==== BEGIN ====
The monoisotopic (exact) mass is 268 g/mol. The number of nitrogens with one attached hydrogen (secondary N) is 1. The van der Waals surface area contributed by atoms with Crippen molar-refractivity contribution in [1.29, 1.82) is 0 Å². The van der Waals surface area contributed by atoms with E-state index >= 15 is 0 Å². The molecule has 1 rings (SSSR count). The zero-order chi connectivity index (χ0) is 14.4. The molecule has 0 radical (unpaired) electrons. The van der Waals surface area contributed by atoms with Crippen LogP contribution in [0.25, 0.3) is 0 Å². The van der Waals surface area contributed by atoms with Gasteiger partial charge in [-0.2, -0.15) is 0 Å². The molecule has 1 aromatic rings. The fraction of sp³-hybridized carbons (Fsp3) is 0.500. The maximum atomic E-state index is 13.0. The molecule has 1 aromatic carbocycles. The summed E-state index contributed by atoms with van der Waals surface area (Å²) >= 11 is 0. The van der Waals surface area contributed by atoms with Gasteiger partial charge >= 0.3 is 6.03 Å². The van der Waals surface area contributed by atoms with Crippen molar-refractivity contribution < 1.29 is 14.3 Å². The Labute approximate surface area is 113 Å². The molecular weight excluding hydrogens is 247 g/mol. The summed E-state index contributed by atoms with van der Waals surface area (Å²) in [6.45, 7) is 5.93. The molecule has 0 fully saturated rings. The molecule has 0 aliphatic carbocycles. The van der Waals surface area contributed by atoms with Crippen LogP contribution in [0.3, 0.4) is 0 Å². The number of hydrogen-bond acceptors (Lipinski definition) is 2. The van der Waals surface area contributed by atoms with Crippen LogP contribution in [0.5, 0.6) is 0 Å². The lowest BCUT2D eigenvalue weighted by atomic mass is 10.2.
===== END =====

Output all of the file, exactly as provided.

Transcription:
The monoisotopic (exact) mass is 268 g/mol. The number of nitrogens with one attached hydrogen (secondary N) is 1. The van der Waals surface area contributed by atoms with Crippen molar-refractivity contribution in [1.29, 1.82) is 0 Å². The van der Waals surface area contributed by atoms with E-state index >= 15 is 0 Å². The molecule has 1 rings (SSSR count). The zero-order chi connectivity index (χ0) is 14.4. The molecule has 0 radical (unpaired) electrons. The van der Waals surface area contributed by atoms with Crippen LogP contribution in [0.25, 0.3) is 0 Å². The van der Waals surface area contributed by atoms with Gasteiger partial charge in [-0.2, -0.15) is 0 Å². The molecule has 1 aromatic rings. The fraction of sp³-hybridized carbons (Fsp3) is 0.500. The maximum atomic E-state index is 13.0. The molecule has 1 aromatic carbocycles. The summed E-state index contributed by atoms with van der Waals surface area (Å²) >= 11 is 0. The van der Waals surface area contributed by atoms with Gasteiger partial charge >= 0.3 is 6.03 Å². The van der Waals surface area contributed by atoms with Crippen molar-refractivity contribution < 1.29 is 14.3 Å². The Labute approximate surface area is 113 Å². The molecular weight excluding hydrogens is 247 g/mol. The summed E-state index contributed by atoms with van der Waals surface area (Å²) in [6.45, 7) is 5.93. The molecule has 0 fully saturated rings. The molecule has 0 aliphatic carbocycles. The van der Waals surface area contributed by atoms with Crippen LogP contribution in [0.3, 0.4) is 0 Å². The number of hydrogen-bond acceptors (Lipinski definition) is 2. The van der Waals surface area contributed by atoms with Crippen LogP contribution in [0.5, 0.6) is 0 Å². The lowest BCUT2D eigenvalue weighted by atomic mass is 10.2.